Title : Material and Symbolic Gift-Giving: Clothes in English and French Wills [The practice of bequeathing clothing to friends, relatives, and others in one’s will was common in late medieval and Early Modern England and France. Major differences in how clothing is dispensed in the wills arise not when one compares the gender of particular testators but the socioeconomic class of the individual. Among lower class people, items of clothing function as commodities (objects of use or value to be passed along), but for bourgeois and aristocratic people clothing carries both material and symbolic value. In these social classes, giving clothing can signify a sentimental attachment to a person or it can constitute a spiritual act of almsgiving. Title note supplied by Feminae.].
Source: Medieval Fabrications: Dress, Textiles, Clothwork, and Other Cultural Imaginings.   Edited by E. Jane Burns .   Palgrave, 2004. Medieval Clothing and Textiles , 6., ( 2010):  Pages 137 - 146.
Year of Publication: 2004.

5. Record Number: 11959
Author(s): Beech, George T.
Contributor(s):
Title : The Eleanor of Aquitaine Vase
Source: Eleanor of Aquitaine: Lord and Lady.   Edited by Bonnie Wheeler and John Carmi Parsons The New Middle Ages .   Palgrave Macmillan, 2003. French Studies , 57., 4 (October 2003):  Pages 369 - 376.
Year of Publication: 2003.

6. Record Number: 9858
Author(s): Campbell, Emma
Contributor(s):
Title : Separating the Saints from the Boys: Sainthood and Masculinity in the Old French "Vie de Saint Alexis" [Based on an essay which obtained the R. H. Gapper Graduate Essay Prize in 2002 from the Society for French Studies (See www.sfs.ac.uk). Title note supplied by Feminae.].
Source: French Studies , 57., 4 (October 2003):  Pages 447 - 462.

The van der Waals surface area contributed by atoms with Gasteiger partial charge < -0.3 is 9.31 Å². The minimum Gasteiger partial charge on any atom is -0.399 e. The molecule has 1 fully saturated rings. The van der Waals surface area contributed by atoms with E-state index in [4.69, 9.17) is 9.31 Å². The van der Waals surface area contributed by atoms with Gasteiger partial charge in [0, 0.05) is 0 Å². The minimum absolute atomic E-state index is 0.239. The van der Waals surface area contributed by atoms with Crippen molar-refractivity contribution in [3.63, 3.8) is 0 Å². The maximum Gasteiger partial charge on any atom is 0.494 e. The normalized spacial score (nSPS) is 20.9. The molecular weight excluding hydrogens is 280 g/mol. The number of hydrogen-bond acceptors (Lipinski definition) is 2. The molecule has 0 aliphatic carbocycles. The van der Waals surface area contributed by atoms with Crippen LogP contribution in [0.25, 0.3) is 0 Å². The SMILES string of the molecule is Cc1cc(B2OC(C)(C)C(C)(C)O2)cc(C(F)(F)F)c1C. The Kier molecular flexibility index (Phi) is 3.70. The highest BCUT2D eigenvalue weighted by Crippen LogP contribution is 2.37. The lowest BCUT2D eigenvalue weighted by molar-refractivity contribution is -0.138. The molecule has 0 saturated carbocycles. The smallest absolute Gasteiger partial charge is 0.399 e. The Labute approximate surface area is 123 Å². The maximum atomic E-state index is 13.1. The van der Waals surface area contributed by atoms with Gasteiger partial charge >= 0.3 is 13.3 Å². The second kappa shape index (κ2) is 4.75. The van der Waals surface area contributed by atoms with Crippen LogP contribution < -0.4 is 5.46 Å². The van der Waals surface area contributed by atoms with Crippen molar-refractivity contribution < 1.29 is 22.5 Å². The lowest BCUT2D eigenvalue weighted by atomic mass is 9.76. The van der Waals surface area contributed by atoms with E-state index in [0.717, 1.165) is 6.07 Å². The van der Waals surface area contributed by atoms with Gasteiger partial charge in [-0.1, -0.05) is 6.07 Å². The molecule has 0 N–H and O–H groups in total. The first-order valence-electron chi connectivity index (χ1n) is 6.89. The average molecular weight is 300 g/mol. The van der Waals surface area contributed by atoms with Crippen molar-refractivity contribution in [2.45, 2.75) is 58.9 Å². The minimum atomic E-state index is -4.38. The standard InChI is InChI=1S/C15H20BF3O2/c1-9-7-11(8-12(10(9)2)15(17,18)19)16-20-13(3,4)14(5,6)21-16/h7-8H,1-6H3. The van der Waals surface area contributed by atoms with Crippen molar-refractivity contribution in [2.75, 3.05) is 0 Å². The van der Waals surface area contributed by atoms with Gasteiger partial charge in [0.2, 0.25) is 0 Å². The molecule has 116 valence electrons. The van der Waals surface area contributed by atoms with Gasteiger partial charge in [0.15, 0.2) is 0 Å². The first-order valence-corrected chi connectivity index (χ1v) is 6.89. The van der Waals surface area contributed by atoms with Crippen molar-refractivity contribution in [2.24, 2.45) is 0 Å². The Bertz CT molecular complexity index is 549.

Year of Publication: 2003.

7. Record Number: 8956
Author(s):
Contributor(s):
Title : Women and the Circulation of Books [The author argues that patronage has been regarded as the dominant, if not exclusive, means by which people acquired books at the French court. However, there were other ways that women were more likely to have books including inheritance, wedding presents, and New Year's Day gifts. Title note supplied by Feminae.].
Source: Journal of the Early Book Society for the Study of Manuscripts and Printing History , 4., ( 2001):  Pages 9 - 31. Issue Title: Women and Book Culture in Late Medieval and Early Modern France
Year of Publication: 2001.

8. Record Number: 7365
Author(s): Miglio, Massimo.
Contributor(s):
Title : Feste di matrimonio a Roma [A papal master of ceremonies complained about the small part religion played in Roman marriages. Accounts of actual marriages, like that of Rosata Caffari, reveal a complex series of agreements between families, gift giving and festivities. This culminated in the bride's transfer to the groom's residence. These practices exalted the families involved and reinforced social solidarity.]
Source: Patrimonium in festa: cortei, tornei, artifici e feste alla fine del Medioevo (secoli XV-XVI).   Edited by Anna Modigliani .   Centro di Studi per il Patrimonio di S. Pietro in Tuscia; Ente Ottava Medievale di Orte, 2000. Journal of the Early Book Society for the Study of Manuscripts and Printing History , 4., ( 2001):  Pages 119 - 131.